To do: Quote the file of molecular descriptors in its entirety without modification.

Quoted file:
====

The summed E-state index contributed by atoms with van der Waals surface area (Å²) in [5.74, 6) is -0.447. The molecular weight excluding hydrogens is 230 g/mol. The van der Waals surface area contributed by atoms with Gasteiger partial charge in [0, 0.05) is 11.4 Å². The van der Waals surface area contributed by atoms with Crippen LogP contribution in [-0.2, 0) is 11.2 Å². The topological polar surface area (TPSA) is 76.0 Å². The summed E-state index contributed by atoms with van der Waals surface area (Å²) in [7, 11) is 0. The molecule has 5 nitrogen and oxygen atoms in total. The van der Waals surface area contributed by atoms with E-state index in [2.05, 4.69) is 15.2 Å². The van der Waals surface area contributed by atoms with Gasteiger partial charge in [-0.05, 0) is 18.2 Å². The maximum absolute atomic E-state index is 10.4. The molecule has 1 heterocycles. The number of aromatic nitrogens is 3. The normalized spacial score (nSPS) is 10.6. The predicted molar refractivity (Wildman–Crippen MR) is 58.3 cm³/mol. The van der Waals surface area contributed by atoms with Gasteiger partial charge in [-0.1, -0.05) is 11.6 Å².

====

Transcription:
The summed E-state index contributed by atoms with van der Waals surface area (Å²) in [5.74, 6) is -0.447. The molecular weight excluding hydrogens is 230 g/mol. The van der Waals surface area contributed by atoms with Gasteiger partial charge in [0, 0.05) is 11.4 Å². The van der Waals surface area contributed by atoms with Crippen LogP contribution in [-0.2, 0) is 11.2 Å². The topological polar surface area (TPSA) is 76.0 Å². The summed E-state index contributed by atoms with van der Waals surface area (Å²) in [7, 11) is 0. The molecule has 5 nitrogen and oxygen atoms in total. The van der Waals surface area contributed by atoms with E-state index in [2.05, 4.69) is 15.2 Å². The van der Waals surface area contributed by atoms with Gasteiger partial charge in [-0.05, 0) is 18.2 Å². The maximum absolute atomic E-state index is 10.4. The molecule has 1 heterocycles. The number of aromatic nitrogens is 3. The normalized spacial score (nSPS) is 10.6. The predicted molar refractivity (Wildman–Crippen MR) is 58.3 cm³/mol. The van der Waals surface area contributed by atoms with Gasteiger partial charge in [-0.1, -0.05) is 11.6 Å².